(Bloomberg) Raoul Weil, once the head of UBS AG’s global wealth-management business, didn’t know that “rogue” underlings were helping Americans evade taxes, his lawyer told jurors at the start of a trial in Florida.

Weil, 54, was indicted in 2008 for conspiring to help as many as 17,000 U.S. taxpayers hide $20 billion in accounts from the Internal Revenue Service. He was arrested last year in Bologna, Italy, and waived extradition to face trial in Fort Lauderdale, where jurors got an overview of the case yesterday.

Defense lawyer Aaron Marcu said the U.S. case hinges on “rogue” bankers from UBS, the largest Swiss bank, and clients who will implicate Weil to save their own skins. Marcu said one such banker is Hansruedi Schumacher, who once ran UBS’s cross- border business. Weil is the highest-ranking official among three dozen foreign bankers, lawyers and advisers charged in a seven-year U.S. crackdown on offshore tax evasion.

“All of the people who come in this courtroom, the clients who cheated on their taxes, they’re coming here because they want to avoid going to prison,” Marcu said in his opening statement. “The bankers will be trying to pin their own misconduct on their boss. That’s their get-out-of-jail-free card.”

Justice Department attorney Mark Daly told jurors that Weil directed a complex scheme to avoid investigation using everything from specially configured laptops with hidden hard drives to blind bank statements without account numbers, names or even the UBS logo on them.

‘Shut Down’
“From 2002 to 2008, the defendant, Raoul Weil, was responsible for this business,” Daly said. “You’ll hear evidence that problems with this business were brought to Raoul Weil’s attention again and again. Raoul Weil had the authority to shut down this business, to close it, to sell it. But he didn’t” because it would have to be disclosed by the bank.

One witness against Weil will be Martin Leichti, another former head of cross-border banking at UBS, Daly said.

Schumacher, a former UBS and Neue Zuercher Bank AG manager, was indicted in August 2009 in Fort Lauderdale for helping U.S. citizens evade taxes on UBS and NZB accounts. He was declared a fugitive in December 2009.

Schumacher surrendered on Oct. 6 and made his initial appearance in court the next day, entering a not-guilty plea, according to court records. He was released on $500,000 bail and will be allowed to travel in the U.S. and to Switzerland as his case is pending.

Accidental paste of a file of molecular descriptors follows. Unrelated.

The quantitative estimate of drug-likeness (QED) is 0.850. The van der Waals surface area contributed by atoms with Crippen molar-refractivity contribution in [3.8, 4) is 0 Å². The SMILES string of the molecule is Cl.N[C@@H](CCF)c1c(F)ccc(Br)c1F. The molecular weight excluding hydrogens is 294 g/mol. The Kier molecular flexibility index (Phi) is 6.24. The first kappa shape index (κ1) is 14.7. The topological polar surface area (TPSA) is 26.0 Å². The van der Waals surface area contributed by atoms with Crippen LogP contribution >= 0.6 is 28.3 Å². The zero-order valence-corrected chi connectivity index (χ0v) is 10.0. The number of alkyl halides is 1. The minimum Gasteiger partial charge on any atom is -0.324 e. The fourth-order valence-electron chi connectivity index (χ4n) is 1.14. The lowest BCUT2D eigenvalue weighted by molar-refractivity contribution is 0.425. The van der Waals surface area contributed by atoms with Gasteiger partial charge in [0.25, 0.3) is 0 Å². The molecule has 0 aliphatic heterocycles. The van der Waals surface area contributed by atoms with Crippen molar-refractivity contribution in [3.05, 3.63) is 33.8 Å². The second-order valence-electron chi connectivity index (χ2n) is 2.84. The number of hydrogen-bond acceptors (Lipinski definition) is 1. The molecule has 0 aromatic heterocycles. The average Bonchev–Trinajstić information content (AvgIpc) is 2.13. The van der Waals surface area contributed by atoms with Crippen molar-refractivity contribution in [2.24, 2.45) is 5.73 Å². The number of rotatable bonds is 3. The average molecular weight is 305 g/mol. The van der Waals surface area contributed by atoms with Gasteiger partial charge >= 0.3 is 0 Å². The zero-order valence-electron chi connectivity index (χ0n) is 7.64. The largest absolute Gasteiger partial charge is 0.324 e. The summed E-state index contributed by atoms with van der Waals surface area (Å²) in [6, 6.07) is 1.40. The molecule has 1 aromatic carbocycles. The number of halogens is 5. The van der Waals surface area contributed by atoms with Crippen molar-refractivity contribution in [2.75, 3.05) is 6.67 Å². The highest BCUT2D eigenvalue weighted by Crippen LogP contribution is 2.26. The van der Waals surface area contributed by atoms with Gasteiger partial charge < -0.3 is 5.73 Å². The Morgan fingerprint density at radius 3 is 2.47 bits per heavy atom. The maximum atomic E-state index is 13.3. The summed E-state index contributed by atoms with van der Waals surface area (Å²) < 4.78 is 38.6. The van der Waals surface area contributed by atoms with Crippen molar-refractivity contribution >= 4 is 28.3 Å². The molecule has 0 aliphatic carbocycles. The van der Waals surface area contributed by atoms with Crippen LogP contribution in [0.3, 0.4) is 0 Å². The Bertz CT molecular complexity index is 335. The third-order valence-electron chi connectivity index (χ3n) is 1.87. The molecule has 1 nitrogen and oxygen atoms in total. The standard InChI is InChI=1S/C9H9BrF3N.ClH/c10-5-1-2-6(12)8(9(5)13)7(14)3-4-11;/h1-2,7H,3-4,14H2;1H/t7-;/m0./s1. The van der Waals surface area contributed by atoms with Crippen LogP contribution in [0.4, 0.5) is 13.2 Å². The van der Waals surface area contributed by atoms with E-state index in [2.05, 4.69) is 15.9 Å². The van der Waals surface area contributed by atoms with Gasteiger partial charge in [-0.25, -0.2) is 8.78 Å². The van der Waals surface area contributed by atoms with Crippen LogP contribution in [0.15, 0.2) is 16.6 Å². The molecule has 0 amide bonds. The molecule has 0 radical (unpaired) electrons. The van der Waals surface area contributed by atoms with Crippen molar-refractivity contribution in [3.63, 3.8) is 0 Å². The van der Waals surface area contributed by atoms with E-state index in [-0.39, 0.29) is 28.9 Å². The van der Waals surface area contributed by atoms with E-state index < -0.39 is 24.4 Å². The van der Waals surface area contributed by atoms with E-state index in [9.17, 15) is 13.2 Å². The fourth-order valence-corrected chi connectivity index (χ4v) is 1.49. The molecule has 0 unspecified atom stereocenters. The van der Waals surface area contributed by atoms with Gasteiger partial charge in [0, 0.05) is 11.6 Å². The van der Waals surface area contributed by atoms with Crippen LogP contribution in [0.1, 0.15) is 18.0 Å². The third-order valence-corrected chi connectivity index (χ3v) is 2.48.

Schumacher Testimony
Schumacher is expected to testify today, his attorney Peter Raben said in an interview, declining further comment.

Leichti signed an agreement on July 2, 2008, in which the Justice Department agreed not to prosecute him for tax crimes. In exchange, he agreed to testify for prosecutors.

UBS, the largest Swiss bank, avoided prosecution in February 2009 by admitting essentially the same conduct for which Weil stands accused. UBS admitted it helped clients evade taxes from 2000 to 2007, turned over data on 250 secret accounts to the IRS and agreed to reveal information on another 4,450 accounts. More than 50 UBS clients and four bankers have pleaded guilty.

Dummy Corporations
In the Weil case, prosecutors allege that 60 private bankers he supervised came to the U.S. to give unlicensed banking and investment-advisory services to American clients. They cloaked their activities through dummy corporations and numbered accounts and used encrypted laptops and other counter-surveillance techniques, according to the U.S.

Weil became the chairman and chief executive officer of global wealth-management and business banking in 2007, taking over from Marcel Rohner, who was appointed UBS CEO.

From 2002 to 2007, he was head of the wealth-management international unit. Weil joined Swiss Bank Corp., which later merged with Union Bank of Switzerland to form UBS, in 1984.

Weil last year became the CEO of Reuss Private Group AG, which manages more than 7 billion Swiss francs ($7.4 billion). Weil was later replaced as CEO, an outside representative for Reuss at Farner Consulting AG in Zurich said two days ago.

The case is U.S. v. Weil, 08-cr-60322, U.S. District Court, Southern District of Florida (Fort Lauderdale).

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